Over the past two years, there has been substantial mainstream coverage, even internationally, regarding the possible development of a real estate bubble in at least some of Canada's largest real estate markets, particularly Toronto and Vancouver. In my opinion, the best way to determine whether or not a bubble is building is to examine the affordability of housing, that is, can an average family afford to buy an average house? Generally, a rule of thumb used by many economists is that an average house should cost no more than three times total family income. Beyond that, it becomes increasingly difficult for families, particularly purchasers of their first home, to service their monthly mortgage payments. This is particularly true today; the current ultra-low interest rate environment has meant that many purchasers could well be in over their heads when their mortgage payments rise as interest rates rise to historical norms.
To better help us understand affordability, I like to refer to the annual Demographia International Housing Affordability Survey. This study measures how affordable housing is in nine nations including Canada, the United States, the United Kingdom, Ireland, Australia, New Zealand, Japan, Singapore and Hong Kong. Affordability is measured using Demographia's median multiple which is defined as the median price of a home divided by the median household income in that market. Demographia then divides the median multiple into four categories as shown on this chart:
Historically, in Canada and the United States, median house prices have generally been between 2 and 3 times the median household income, a situation that suggests that a housing market is in a state of equilibrium. Such is no longer the case as you will soon see.
Let's look at a summary of housing affordability rankings for all nine countries in the study:
Canada's median market has a multiple of 3.9 compared to 3.4 for the United States, 4.9 for the United Kingdom and 5.5 for both Australia and New Zealand. This puts it just above the nine nation median of 3.7, telling us that Canada's real estate is considered relatively unaffordable compared to its peers. Lack of affordability is increasing; in Demographia's 2006 data, the median multiple was only 3.2, making Canada the most affordable of the six nation sample in that year's study. Of the 35 Canadian markets, only 7 or 20 percent of the total are considered affordable with a median multiple of 3.0 or less. Of the 28 markets that are considered unaffordable, five or 14 percent of the total are considered severely unaffordable, 6 or 17 percent are considered seriously unaffordable and 17 or 49 percent are considered moderately unaffordable.
Here is a chart showing the ten most affordable real estate markets in Canada:
Notice that in seven of the markets, affordability has declined slightly on a year-over-year basis. It is also interesting to see that median housing prices have shown substantial increases in four of the ten markets with annual median price increases ranging from 6.3 to 10.2 percent, far outstripping inflation.
Here is a chart showing the ten least affordable real estate markets in Canada:
As usual, Vancouver is a standout when it comes to lack of affordability, a situation that worsened over the year. In fact, of the 360 markets in the Demographia study, Vancouver has the second-least affordable real estate after Hong Kong. Half of the markets with data for both years show a rise in the median multiple (a decline in affordability from 2012 to 2013). Of the ten least affordable markets, four are located in British Columbia and four in Ontario with Alberta and Quebec each having one. Median house prices dropped in both Montreal and Kelowna with drops of 8.1 percent and 5.6 percent respectively. On the other side of the coin, year-over-year prices rose substantially in Oshawa (12.9 percent), Victoria (10.2 percent), Calgary (9.5 percent) and Vancouver (7.9 percent), again, well above the rate of inflation.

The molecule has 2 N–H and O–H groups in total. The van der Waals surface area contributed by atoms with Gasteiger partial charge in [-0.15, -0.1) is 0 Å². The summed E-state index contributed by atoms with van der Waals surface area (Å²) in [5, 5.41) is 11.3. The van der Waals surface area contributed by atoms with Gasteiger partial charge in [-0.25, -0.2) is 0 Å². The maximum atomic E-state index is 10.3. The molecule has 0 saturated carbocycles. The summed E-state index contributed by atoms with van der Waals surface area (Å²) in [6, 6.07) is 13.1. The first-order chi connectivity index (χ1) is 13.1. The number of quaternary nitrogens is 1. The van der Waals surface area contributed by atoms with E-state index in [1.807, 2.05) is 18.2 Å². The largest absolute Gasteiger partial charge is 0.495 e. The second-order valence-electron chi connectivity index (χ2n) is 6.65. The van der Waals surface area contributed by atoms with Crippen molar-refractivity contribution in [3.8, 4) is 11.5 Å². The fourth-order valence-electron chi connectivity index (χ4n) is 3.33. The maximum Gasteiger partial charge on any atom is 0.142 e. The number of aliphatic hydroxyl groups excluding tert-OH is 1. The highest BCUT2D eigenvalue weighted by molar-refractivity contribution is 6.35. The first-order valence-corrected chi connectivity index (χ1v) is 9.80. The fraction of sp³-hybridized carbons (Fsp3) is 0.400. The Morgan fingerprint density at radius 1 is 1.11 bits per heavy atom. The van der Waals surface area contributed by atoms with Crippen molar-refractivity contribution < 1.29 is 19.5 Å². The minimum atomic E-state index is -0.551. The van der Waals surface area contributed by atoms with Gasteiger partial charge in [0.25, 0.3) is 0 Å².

Let's look at a graph showing what has happened to housing affordability in Vancouver:
From 2012 to 2013, Vancouver's median multiple rose from 9.5 to 10.3, its second highest level after 2011 when the multiple hit 10.6. As you can see on the graph, the multiple has risen sharply from its level of 5.3 in 2004. This basically means that housing in Vancouver is now half as affordable as it was in 2004.
Here's a graph showing what has has happened to housing affordability in Canada's largest urban area, Toronto:
While Toronto has not seen its affordability decline by as much as Vancouver, it has gone from a level that was considered moderately unaffordable in 2004 to a level that is now severely unaffordable. Like Vancouver, real estate in Toronto is becoming increasingly unaffordable by an average family unless they don't mind the risk of mortgaging oneself to the hilt.
Just in case you wondered what a housing market correction could do to the median multiple, here's a graph that shows the drop in the median multiple for Los Angeles, formerly one of the United States most unaffordable real estate markets:
You can almost feel the pain of watching the value of your home reduced by hundreds of thousands of dollars, swallowing up all of your equity and more.
The deterioration of housing affordability in Canada's two largest markets and in British Columbia in particular should be of great concern to individuals, federal, provincial and local governments and to the newly minted Governor of the Bank of Canada. It is becoming increasingly difficult for young families to afford to enter Canada's overpriced housing market and those that do manage to save the minimum downpayment, could quickly find themselves underwater with even a small percentage decline in the price of homes.
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